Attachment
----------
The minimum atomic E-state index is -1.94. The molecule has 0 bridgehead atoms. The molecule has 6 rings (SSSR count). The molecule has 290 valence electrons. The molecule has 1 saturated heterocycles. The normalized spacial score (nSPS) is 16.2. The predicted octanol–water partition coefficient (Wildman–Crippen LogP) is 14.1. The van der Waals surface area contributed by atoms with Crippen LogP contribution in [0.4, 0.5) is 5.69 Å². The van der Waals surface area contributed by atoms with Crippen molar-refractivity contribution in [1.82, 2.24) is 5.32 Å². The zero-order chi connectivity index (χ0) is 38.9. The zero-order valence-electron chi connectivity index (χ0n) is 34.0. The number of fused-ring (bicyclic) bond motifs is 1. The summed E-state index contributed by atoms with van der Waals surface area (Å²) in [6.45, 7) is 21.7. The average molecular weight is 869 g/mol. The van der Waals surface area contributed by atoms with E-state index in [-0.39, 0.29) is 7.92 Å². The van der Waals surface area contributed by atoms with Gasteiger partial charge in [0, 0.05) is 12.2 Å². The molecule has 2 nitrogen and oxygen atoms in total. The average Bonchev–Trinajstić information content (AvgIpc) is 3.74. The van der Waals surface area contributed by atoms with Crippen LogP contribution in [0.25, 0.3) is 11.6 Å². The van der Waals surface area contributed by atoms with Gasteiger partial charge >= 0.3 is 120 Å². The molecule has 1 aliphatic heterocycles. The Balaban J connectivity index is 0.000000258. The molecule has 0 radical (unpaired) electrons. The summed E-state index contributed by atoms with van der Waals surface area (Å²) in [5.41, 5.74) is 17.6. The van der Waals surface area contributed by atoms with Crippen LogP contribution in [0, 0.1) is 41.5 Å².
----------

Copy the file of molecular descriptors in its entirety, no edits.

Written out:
The minimum atomic E-state index is -1.94. The molecule has 0 bridgehead atoms. The molecule has 6 rings (SSSR count). The molecule has 290 valence electrons. The molecule has 1 saturated heterocycles. The normalized spacial score (nSPS) is 16.2. The predicted octanol–water partition coefficient (Wildman–Crippen LogP) is 14.1. The van der Waals surface area contributed by atoms with Crippen LogP contribution in [0.4, 0.5) is 5.69 Å². The van der Waals surface area contributed by atoms with Crippen molar-refractivity contribution in [1.82, 2.24) is 5.32 Å². The zero-order chi connectivity index (χ0) is 38.9. The zero-order valence-electron chi connectivity index (χ0n) is 34.0. The number of fused-ring (bicyclic) bond motifs is 1. The summed E-state index contributed by atoms with van der Waals surface area (Å²) in [6.45, 7) is 21.7. The average molecular weight is 869 g/mol. The van der Waals surface area contributed by atoms with E-state index in [-0.39, 0.29) is 7.92 Å². The van der Waals surface area contributed by atoms with Gasteiger partial charge in [0, 0.05) is 12.2 Å². The molecule has 2 nitrogen and oxygen atoms in total. The average Bonchev–Trinajstić information content (AvgIpc) is 3.74. The van der Waals surface area contributed by atoms with Crippen LogP contribution in [0.25, 0.3) is 11.6 Å². The van der Waals surface area contributed by atoms with Gasteiger partial charge >= 0.3 is 120 Å². The molecule has 1 aliphatic heterocycles. The Balaban J connectivity index is 0.000000258. The molecule has 0 radical (unpaired) electrons. The summed E-state index contributed by atoms with van der Waals surface area (Å²) in [5.41, 5.74) is 17.6. The van der Waals surface area contributed by atoms with Crippen LogP contribution in [0, 0.1) is 41.5 Å².